In a recent post, I described the various types of independent living senior housing providers and some of the ways to distinguish one type from another. In this post, I want to address another popular question: What is the cost of senior living?
According to the National Investment Center for Seniors Housing and Care (NIC), there are approximately 4,060 retirement communities in the United States that are classified as majority independent living. This category includes retirement communities that primarily serve those who are able to live fully or mostly independently. Approximately half of all majority independent living communities are rental communities. The other half require an entry fee or purchase, which is typical among most continuing care retirement communities, also referred to as CCRCs or life plan communities.
Monthly cost of senior living can vary dramatically
NIC’s 2014 Investment Guide shows that the average monthly cost of senior living for majority independent living communities is $2,765, although pricing may range anywhere from several hundred dollars per month to upwards of $9,000 or more for ultra-high-end providers.
The cost of senior living varies dramatically based on four main criteria: breadth of services, amenities, size of the residence, and location. A retirement community in the heart of San Francisco, for instance, would almost certainly cost significantly more per month than a comparable property in rural Kansas, perhaps even two or three times as much. A provider with only a few on-site activities would cost less per month than a provider offering transportation services, an on-site wellness center, swimming pool, access to healthcare, and other services.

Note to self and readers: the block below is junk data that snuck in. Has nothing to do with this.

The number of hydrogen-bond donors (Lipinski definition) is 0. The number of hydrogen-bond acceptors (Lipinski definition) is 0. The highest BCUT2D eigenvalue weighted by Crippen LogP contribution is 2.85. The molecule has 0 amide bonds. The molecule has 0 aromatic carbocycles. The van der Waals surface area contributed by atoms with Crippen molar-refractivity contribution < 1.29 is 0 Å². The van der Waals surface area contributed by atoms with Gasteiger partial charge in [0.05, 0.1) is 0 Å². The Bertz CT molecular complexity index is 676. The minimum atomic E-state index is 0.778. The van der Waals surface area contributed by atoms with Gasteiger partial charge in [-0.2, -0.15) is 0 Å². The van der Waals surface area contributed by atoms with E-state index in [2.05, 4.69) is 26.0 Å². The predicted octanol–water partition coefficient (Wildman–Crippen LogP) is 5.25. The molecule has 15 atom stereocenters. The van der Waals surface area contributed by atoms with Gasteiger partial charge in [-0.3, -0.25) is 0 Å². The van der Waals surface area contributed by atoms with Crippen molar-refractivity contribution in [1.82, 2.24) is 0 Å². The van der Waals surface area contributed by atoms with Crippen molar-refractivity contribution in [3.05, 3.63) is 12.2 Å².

À la carte or all-inclusive?
When comparing the cost of senior living, it is also important to keep in mind that the published rate for some providers is a base rate, and residents pay extra for certain services and amenities. Other senior living providers operate under an all-inclusive arrangement, whereby most everything offered is included in one monthly rate.
Entry fee retirement communities
Included within the category of majority independent living are most continuing care retirement communities, which typically offer residents access to a full continuum of care in one location. Therefore, in addition to independent living, residents have priority access to assisted living, memory care, and/or 24-hour skilled nursing care as needed. Ideally, a resident of a life plan community will never have to move again as their healthcare needs increase, except perhaps to the on-site care facility.
In exchange for the contractual promise of lifetime housing and access to care services, most CCRCs require an entry fee in addition to their monthly service fees. The average entry fee for CCRCs is approximately $250,000 but this, too, can vary dramatically based on similar criteria as described above. Yet, as it relates to CCRCs in particular, the other factor that impacts pricing is the type of residency contract. There are a number of different types of CCRC contract types available in the marketplace, some of which are refundable. See: CCRC contract types
According to the CCRC database at myLifeSite– which covers over 500 providers across the country- average entry fees range from approximately $107,277 on the low end to $427,054 on the high end (across a blend of contract types). Average monthly service fees range from $2,089 to $4,154.
One other thing to note is that there are some CCRCs who do not require an entry fee. All other things equal, the monthly fee will almost always be higher at a rental CCRC than at a comparable entry fee community.